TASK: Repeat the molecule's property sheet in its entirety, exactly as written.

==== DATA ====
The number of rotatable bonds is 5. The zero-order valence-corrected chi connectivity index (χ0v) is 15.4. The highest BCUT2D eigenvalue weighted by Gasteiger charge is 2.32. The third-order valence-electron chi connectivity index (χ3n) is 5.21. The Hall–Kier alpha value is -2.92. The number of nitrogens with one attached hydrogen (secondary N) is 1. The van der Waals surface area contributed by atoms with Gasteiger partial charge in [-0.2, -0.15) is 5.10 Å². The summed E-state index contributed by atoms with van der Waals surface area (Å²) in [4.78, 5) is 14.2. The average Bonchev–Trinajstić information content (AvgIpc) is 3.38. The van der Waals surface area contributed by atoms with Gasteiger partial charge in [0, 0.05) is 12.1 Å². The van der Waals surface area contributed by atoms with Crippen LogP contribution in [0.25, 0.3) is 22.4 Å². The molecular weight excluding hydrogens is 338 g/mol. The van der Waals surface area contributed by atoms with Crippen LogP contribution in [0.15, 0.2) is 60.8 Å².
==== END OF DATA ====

The number of rotatable bonds is 5. The zero-order valence-corrected chi connectivity index (χ0v) is 15.4. The highest BCUT2D eigenvalue weighted by Gasteiger charge is 2.32. The third-order valence-electron chi connectivity index (χ3n) is 5.21. The Hall–Kier alpha value is -2.92. The number of nitrogens with one attached hydrogen (secondary N) is 1. The van der Waals surface area contributed by atoms with Gasteiger partial charge in [-0.2, -0.15) is 5.10 Å². The summed E-state index contributed by atoms with van der Waals surface area (Å²) in [4.78, 5) is 14.2. The average Bonchev–Trinajstić information content (AvgIpc) is 3.38. The van der Waals surface area contributed by atoms with Gasteiger partial charge in [0, 0.05) is 12.1 Å². The van der Waals surface area contributed by atoms with Crippen LogP contribution in [0.25, 0.3) is 22.4 Å². The molecular weight excluding hydrogens is 338 g/mol. The van der Waals surface area contributed by atoms with Crippen LogP contribution in [0.15, 0.2) is 60.8 Å².